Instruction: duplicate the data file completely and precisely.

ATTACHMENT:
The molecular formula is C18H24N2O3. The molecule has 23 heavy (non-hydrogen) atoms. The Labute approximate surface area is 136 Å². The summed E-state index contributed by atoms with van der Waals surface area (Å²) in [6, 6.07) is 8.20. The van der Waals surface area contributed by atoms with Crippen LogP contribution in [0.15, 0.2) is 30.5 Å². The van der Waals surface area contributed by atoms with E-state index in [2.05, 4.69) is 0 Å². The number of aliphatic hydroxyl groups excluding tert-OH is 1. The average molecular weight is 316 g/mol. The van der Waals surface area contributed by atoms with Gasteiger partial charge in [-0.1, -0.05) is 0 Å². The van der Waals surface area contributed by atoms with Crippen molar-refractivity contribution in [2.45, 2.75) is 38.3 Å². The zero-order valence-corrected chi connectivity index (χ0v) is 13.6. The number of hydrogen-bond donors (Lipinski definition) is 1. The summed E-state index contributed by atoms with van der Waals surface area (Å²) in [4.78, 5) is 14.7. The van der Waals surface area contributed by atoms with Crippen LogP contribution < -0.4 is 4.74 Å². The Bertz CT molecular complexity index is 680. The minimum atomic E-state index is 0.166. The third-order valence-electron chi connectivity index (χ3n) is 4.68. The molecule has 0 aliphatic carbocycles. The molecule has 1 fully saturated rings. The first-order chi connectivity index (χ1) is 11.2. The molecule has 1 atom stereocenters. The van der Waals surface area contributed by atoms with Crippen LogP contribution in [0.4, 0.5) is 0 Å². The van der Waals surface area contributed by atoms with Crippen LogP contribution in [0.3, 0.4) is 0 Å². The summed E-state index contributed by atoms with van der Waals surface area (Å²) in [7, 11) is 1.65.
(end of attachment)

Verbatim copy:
The molecular formula is C18H24N2O3. The molecule has 23 heavy (non-hydrogen) atoms. The Labute approximate surface area is 136 Å². The summed E-state index contributed by atoms with van der Waals surface area (Å²) in [6, 6.07) is 8.20. The van der Waals surface area contributed by atoms with Crippen LogP contribution in [0.15, 0.2) is 30.5 Å². The van der Waals surface area contributed by atoms with E-state index in [2.05, 4.69) is 0 Å². The number of aliphatic hydroxyl groups excluding tert-OH is 1. The average molecular weight is 316 g/mol. The van der Waals surface area contributed by atoms with Gasteiger partial charge in [-0.1, -0.05) is 0 Å². The van der Waals surface area contributed by atoms with Crippen molar-refractivity contribution in [2.45, 2.75) is 38.3 Å². The zero-order valence-corrected chi connectivity index (χ0v) is 13.6. The number of hydrogen-bond donors (Lipinski definition) is 1. The summed E-state index contributed by atoms with van der Waals surface area (Å²) in [4.78, 5) is 14.7. The van der Waals surface area contributed by atoms with Crippen LogP contribution < -0.4 is 4.74 Å². The Bertz CT molecular complexity index is 680. The minimum atomic E-state index is 0.166. The third-order valence-electron chi connectivity index (χ3n) is 4.68. The molecule has 0 aliphatic carbocycles. The molecule has 1 fully saturated rings. The first-order chi connectivity index (χ1) is 11.2. The molecule has 1 atom stereocenters. The van der Waals surface area contributed by atoms with Crippen LogP contribution in [0.4, 0.5) is 0 Å². The van der Waals surface area contributed by atoms with Crippen LogP contribution in [0.3, 0.4) is 0 Å². The summed E-state index contributed by atoms with van der Waals surface area (Å²) in [7, 11) is 1.65.